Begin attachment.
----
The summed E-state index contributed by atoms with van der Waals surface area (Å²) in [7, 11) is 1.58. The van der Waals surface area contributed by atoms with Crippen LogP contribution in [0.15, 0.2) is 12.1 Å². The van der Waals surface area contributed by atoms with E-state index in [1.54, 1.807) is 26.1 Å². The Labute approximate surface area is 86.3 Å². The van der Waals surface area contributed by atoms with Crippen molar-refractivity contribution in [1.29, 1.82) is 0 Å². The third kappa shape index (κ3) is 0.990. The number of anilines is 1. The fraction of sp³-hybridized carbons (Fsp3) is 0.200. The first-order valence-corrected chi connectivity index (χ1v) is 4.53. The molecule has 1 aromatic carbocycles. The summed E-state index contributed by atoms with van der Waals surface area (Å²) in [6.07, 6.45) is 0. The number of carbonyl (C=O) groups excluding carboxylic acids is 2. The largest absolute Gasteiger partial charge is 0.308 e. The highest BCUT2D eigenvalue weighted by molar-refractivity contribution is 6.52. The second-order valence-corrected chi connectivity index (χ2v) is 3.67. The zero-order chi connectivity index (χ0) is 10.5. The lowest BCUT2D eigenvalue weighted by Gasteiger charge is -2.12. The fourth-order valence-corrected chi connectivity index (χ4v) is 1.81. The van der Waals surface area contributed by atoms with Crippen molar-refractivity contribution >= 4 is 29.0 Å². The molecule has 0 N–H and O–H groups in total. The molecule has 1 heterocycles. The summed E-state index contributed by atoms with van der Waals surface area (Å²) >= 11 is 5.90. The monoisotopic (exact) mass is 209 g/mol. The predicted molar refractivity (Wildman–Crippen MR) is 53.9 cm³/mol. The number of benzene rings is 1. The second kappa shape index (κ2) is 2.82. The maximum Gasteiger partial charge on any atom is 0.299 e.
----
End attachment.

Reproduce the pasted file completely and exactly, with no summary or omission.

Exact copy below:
The summed E-state index contributed by atoms with van der Waals surface area (Å²) in [7, 11) is 1.58. The van der Waals surface area contributed by atoms with Crippen LogP contribution in [0.15, 0.2) is 12.1 Å². The van der Waals surface area contributed by atoms with E-state index in [1.54, 1.807) is 26.1 Å². The Labute approximate surface area is 86.3 Å². The van der Waals surface area contributed by atoms with Crippen molar-refractivity contribution in [1.29, 1.82) is 0 Å². The third kappa shape index (κ3) is 0.990. The number of anilines is 1. The fraction of sp³-hybridized carbons (Fsp3) is 0.200. The first-order valence-corrected chi connectivity index (χ1v) is 4.53. The molecule has 1 aromatic carbocycles. The summed E-state index contributed by atoms with van der Waals surface area (Å²) in [6.07, 6.45) is 0. The number of carbonyl (C=O) groups excluding carboxylic acids is 2. The largest absolute Gasteiger partial charge is 0.308 e. The highest BCUT2D eigenvalue weighted by molar-refractivity contribution is 6.52. The second-order valence-corrected chi connectivity index (χ2v) is 3.67. The zero-order chi connectivity index (χ0) is 10.5. The lowest BCUT2D eigenvalue weighted by Gasteiger charge is -2.12. The fourth-order valence-corrected chi connectivity index (χ4v) is 1.81. The van der Waals surface area contributed by atoms with Crippen molar-refractivity contribution >= 4 is 29.0 Å². The molecule has 0 N–H and O–H groups in total. The molecule has 1 heterocycles. The summed E-state index contributed by atoms with van der Waals surface area (Å²) >= 11 is 5.90. The monoisotopic (exact) mass is 209 g/mol. The predicted molar refractivity (Wildman–Crippen MR) is 53.9 cm³/mol. The number of benzene rings is 1. The second kappa shape index (κ2) is 2.82. The maximum Gasteiger partial charge on any atom is 0.299 e.